Unusually, it is not an event in Jamaica that has prompted me to write this article but rather a decision of the Privy Council in the case of C v C  UKPC 40 from the Court of Appeal of Jersey.
The parties are a wealthy man (the appellant) and his former lover (the respondent), and the case concerns a child who, by the time of the hearing in the Privy Council, both parties had admitted was not the appellant’s biological child. While the curious fact that neither party opted to have a DNA test done to confirm paternity could be debated, the case did not turn on the absence of scientific evidence but rather on the declared agreement of the parties at a critical point in time that the child was the appellant’s son.
The facts are somewhat convoluted, and there were several applications filed concerning the child at different times and before different courts. Before the Privy Council, however, was the appellant’s appeal from a decision of the Court of Appeal in Jersey. In the Court of Appeal, the appellant had argued that he should not be required to make periodic maintenance payments to the respondent for the child’s benefit because both parties had agreed that the child was not his.
In the opinion of the Privy Council, the question was no longer one of paternity as a biological question but of whether the appellant was the child’s ‘parent’ as a question of law. That question was one that the Royal Court of Jersey accepted as having been answered by a Court in Latvia (where the child and the respondent had resided) that had made an order that he was the parent. According to the court in Jersey, that declaration of parentage was binding, and the Privy Council accepted this.
WHAT A TANGLED WEB WE WEAVE
The background facts are that the appellant and the respondent had been lovers from 2000, and the child was conceived in 2002. There was some dispute as to whether the child was conceived while the parties were separated or not, but the fact is that the respondent recorded another man as the child’s father at the time of his birth. The appellant and the respondent subsequently resumed their relationship, and, on an application to declare the appellant to be the child’s “true” father, the appellant, the respondent, and the named father of the child all averred that the appellant was the child’s father. This is how the Latvian court came to make that declaration of paternity in 2006: through the appellant’s voluntary admission of paternity. The child was even given the appellant’s surname.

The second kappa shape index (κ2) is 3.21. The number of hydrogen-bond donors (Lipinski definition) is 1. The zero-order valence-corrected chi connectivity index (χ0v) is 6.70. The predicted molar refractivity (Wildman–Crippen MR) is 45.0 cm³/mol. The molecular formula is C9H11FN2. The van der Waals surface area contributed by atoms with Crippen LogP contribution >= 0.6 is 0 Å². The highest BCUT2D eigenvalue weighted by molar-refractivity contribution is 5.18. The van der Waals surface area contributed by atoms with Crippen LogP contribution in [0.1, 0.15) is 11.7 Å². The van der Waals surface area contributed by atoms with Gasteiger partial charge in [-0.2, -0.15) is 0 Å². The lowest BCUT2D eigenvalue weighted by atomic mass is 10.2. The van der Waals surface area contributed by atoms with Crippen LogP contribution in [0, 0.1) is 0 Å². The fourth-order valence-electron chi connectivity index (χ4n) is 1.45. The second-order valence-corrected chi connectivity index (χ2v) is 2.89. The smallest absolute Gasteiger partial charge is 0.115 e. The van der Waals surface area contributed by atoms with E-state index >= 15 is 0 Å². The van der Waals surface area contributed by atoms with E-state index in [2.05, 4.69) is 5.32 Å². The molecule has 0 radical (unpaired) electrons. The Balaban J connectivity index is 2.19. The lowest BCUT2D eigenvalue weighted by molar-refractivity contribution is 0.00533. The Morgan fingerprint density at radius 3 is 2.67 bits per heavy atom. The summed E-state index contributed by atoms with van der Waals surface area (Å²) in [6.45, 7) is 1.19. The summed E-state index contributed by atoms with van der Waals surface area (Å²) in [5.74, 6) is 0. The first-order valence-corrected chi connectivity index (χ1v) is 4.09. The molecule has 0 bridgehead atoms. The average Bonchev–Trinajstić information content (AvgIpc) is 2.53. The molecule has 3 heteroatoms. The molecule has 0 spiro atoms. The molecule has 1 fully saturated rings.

After the appellant and the respondent split up (again), the appellant tried to reverse the declaration of paternity in Latvia in response to the respondent’s claim for financial provision for the child before the court in Jersey. In that application, the respondent had declared that he was not the biological father. The Latvian court dismissed the appellant’s application because he failed to prove that (a) he was not the father (no DNA test result), (b) his acknowledgement of paternity had been the result of mistake, fraud, or duress, and (c) his application had been made within two years of his discovery of the circumstances precluding his paternity.
OTHER LEGAL ACTION
There was other legal action initiated by the appellant that was not explored in depth by the Privy Council. However, while those claims did not directly affect the Privy Council’s ruling, the appellant’s actions in seeking to overturn the declaration of paternity were described as being “deeply cynical” because he actively affirmed paternity when it suited him and tried to disavow it when it did not. Ultimately, the appellant knowingly put on ‘the jacket’, and the court allowed him to continue to wear it.
Perhaps the crucial lesson to be learnt from the appellant’s experience is that he should not have approached the question of paternity as an opportunistic issue. Instead, the true status of his biological connection with the child should have been determined at the outset, and if he truly wanted to accept responsibility for the child, he could have adopted him. Although nothing has been said about the child’s status, because all efforts have been made to protect his identity, he must be the only victim in this sordid tale.
Sherry Ann McGregor is a partner, mediator, and arbitrator in the firm of Nunes Scholefield DeLeon & Co. Please send questions and comments to email@example.com.